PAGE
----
A similar environment on a smaller scale but more accessible is Sweden's Fulufjallet National Park (384 sqkm of which 60 per cent is wilderness) in the centre of the Scandinavian Peninsula bordering Norway. This mountainous region is home to brown bears, wolves, lynx, elk and moose and has the most extensive fields of lichens, ungrazed by semi-domestic reindeers.
This is good country for hiking, canoeing, cross-country skiing and ice climbing.
On Finland's southern tip is Archipelago National Park (502 sqkm, 21 per cent wilderness). This Baltic Sea archipelago is the only continuous marine fishing-free zone in the Baltic Sea.
There are 2000 deserted islands, rugged rocky islets and forested islands; grey and ringed seals laze on sunny sandbanks, moose roam windswept island forests and the white-tailed eagle hunts lemmings.
It is a great place for hiking, birdwatching, sailing, kayaking and snorkelling.
Soomaa National Park is in south-west Estonia (400sqkm, 29 per cent wilderness). It's a land of large raised bogs, flooded grasslands, forests and meandering rivers, which make it a haven for countless birds as well as wolf, lynx, brown bears, moose, elk, otter, beaver and the flying squirrel.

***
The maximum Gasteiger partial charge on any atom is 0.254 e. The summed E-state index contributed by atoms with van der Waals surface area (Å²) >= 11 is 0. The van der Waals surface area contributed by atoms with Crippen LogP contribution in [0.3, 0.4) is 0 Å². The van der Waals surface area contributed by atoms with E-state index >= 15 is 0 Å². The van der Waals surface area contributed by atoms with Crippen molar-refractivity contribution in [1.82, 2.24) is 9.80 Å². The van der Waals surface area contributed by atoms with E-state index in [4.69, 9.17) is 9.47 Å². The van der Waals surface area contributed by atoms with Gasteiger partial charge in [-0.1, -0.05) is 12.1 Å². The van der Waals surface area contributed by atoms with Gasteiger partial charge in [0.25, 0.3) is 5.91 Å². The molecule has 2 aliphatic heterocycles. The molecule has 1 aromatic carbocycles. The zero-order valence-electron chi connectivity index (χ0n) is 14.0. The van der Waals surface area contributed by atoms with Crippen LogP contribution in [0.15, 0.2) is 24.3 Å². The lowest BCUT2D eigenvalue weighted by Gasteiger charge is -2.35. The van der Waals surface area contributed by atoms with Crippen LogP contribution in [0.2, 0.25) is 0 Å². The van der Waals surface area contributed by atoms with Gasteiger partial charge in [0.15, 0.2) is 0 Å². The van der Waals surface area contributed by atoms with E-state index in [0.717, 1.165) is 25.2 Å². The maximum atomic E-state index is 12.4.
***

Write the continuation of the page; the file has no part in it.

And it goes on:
Enthusiasts go hiking with bog shoes and canoeing.
Romania's Retezat National Park (381sqkm, 37 per cent is wilderness) is in the Southern Carpathians. Towering peaks, deep ravines, limestone caves, alpine meadows, dense conifer forest and glacial lakes are home to brown bears, wolves, lynx and chamois. There are marked trails and simple cabins for visitors.
Further south is the Central Balkan National Park (716sqkm, 29 per cent wilderness) in Bulgaria, which includes several large fragments of ancient, undisturbed beech forest.
It has the highest waterfall, the tallest mountain peak and the deepest cave in the Balkan Mountains. It's a sheltered habitat for endangered species of brown bears, wolves and vultures. There is a good network of trails to the wild parts of the central Balkans which are good for hiking, horseriding, birdwatching and hot mineral springs.
Also in Bulgaria is Rila National Park (810sqkm, 20 per cent wilderness), 100km south of Sofia in the highest region of the Rila Mountains. Two hundred glacial lakes, hidden valleys and towering peaks create an ideal habitat for brown bears, wolves, eagles and chamois.